This colourful music could be used as soundtrack to an experimental movie. The band has made a record with very well produced and rich sounding music. It is a great flow in it too, the songs follow each other very smoothly. Often we hear sounds from a circus and the record is both exciting and harmonic. I think i like "The Wheelbarrow" most, a really powerfull song(9/10) but "Twilight Cinema", the ending chorus of the album(8/10) and "Impermanence" are energic tracks(8/10). The sweet "Beaks of Benevola"(8/10) and the darker "Black River" are also worth hearing. Actuelly this record surprises me. It doesn't sound like other prog rock, it touches other modern genres but mostly it is just unique.

An honest and intriguing record filled with enigmatic tunes will I give four stars!

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 Twilight Cinema by MAJOR PARKINSON album cover Studio Album, 2014
3.81 | 155 ratings

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Twilight Cinema
Major Parkinson Eclectic Prog

Review by BrufordFreak

3 stars This music would probably be very entertaining to see live--kind of like a Sweeny Todd barrel house Broadway musical--but I'm not sure how progressive this is. I guess it's not unlike the work of Humble Grumble or Nemo or even UneXpect, but, I'm unconvinced. More like DeVotchka (which is a great band but not a prog band). While there are certainly rock and even prog elements and influences to make this creation what it is, the result, to my ears, is still little more than the recording of a Broadway play. Or the next Rocky Horror Picture Show (which, again, is not considered a prog album.)

Cool stuff, lively and entertaining, but not anything I'll come back to--nor deserving, IMO, of a place here on PA.

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 Twilight Cinema by MAJOR PARKINSON album cover Studio Album, 2014
3.81 | 155 ratings

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Twilight Cinema
Major Parkinson Eclectic Prog

Review by BigRed1

5 stars Purchased this album on a whim based on some positive reviews here, as I had never heard of this band previously. What a pleasant, quirky surprise - dark, intense, and even light-hearted at the same time, with great musical performances, especially on keys. Evokes in me a feeling like a trip through a magical, haunted, Norwegian forest, (I keep thinking of that Norway ride at EPCOT). My top track, which other reviewers haven't mentioned, is "The Wheelbarrow" - reminds me of a modern, darker, even-more-madcap "Battle of Epping Forrest" with the peculiar, spoken-word/story telling style of the song. The title track is the other highlight on this album, with a bunch of interesting genress thrown together (even some surf-rock styling). If you are looking for something really good but a little different in the prog world, check this out, highly recommended!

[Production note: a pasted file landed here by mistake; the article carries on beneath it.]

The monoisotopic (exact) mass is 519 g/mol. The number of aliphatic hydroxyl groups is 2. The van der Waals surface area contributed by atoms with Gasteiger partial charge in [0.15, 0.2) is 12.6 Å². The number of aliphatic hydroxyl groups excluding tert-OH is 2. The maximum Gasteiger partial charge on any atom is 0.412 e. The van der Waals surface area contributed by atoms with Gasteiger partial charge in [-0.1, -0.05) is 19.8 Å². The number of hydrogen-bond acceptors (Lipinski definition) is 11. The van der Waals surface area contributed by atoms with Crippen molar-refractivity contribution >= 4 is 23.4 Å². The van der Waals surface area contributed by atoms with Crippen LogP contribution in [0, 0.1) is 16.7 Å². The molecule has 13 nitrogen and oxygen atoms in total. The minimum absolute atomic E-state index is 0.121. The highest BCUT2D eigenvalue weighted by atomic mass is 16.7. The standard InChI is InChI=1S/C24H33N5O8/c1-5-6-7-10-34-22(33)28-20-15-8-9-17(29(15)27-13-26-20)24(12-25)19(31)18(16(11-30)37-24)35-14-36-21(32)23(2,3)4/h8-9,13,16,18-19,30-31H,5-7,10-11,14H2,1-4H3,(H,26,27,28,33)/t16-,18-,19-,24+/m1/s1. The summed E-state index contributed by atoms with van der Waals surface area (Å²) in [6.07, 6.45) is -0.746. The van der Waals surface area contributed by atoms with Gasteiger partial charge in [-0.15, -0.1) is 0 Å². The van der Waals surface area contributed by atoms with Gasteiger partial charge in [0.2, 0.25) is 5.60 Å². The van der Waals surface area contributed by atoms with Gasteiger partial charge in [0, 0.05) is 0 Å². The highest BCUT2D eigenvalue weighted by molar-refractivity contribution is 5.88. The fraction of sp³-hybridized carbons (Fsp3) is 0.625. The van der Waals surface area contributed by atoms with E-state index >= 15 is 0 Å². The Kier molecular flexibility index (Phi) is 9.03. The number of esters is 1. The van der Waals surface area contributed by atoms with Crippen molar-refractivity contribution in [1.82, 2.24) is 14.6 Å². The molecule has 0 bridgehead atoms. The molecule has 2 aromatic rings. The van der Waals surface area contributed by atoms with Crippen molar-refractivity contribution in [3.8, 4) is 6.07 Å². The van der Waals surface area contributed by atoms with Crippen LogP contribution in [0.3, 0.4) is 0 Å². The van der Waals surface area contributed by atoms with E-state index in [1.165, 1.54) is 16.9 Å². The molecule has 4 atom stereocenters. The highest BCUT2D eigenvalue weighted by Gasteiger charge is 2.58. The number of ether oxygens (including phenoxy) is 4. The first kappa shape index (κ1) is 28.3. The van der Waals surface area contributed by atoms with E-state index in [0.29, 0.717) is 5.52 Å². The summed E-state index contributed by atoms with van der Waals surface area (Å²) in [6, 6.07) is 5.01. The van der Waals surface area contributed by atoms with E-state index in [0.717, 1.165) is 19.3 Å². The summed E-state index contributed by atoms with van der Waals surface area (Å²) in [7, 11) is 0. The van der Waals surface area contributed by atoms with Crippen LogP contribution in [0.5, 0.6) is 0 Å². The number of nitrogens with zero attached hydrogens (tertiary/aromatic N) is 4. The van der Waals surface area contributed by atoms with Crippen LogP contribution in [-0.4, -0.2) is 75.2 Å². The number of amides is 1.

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 Twilight Cinema by MAJOR PARKINSON album cover Studio Album, 2014
3.81 | 155 ratings

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Twilight Cinema
Major Parkinson Eclectic Prog

Review by buddyblueyes

5 stars A splinter in the spine!

How refreshing... dark cabaret meets prog! This will tickle the ears of a wider demographic for sure. This is excitingly fresh and expertly crafted! A diabolic release that is darkly captivating and never dull, Twilight Cinema is dementedly gleeful, making you want to dance the jig with your closest post-apocalyptic zombie friends. The song, Beaks of Benevola, is a gem of a tune. It's one of the more fascinatingly unique and brow-raising delectable songs. The stark contrast between the male and female vocalists work spendiferously well together. The title track is blend of twists and turns and features an excellent inclusion of synths and some prog-like tendencies, but never deviating too far from the story of the song as a whole. Actually, all the tracks are perfectly consistent. This is a band whose sound will be immediately identifiable!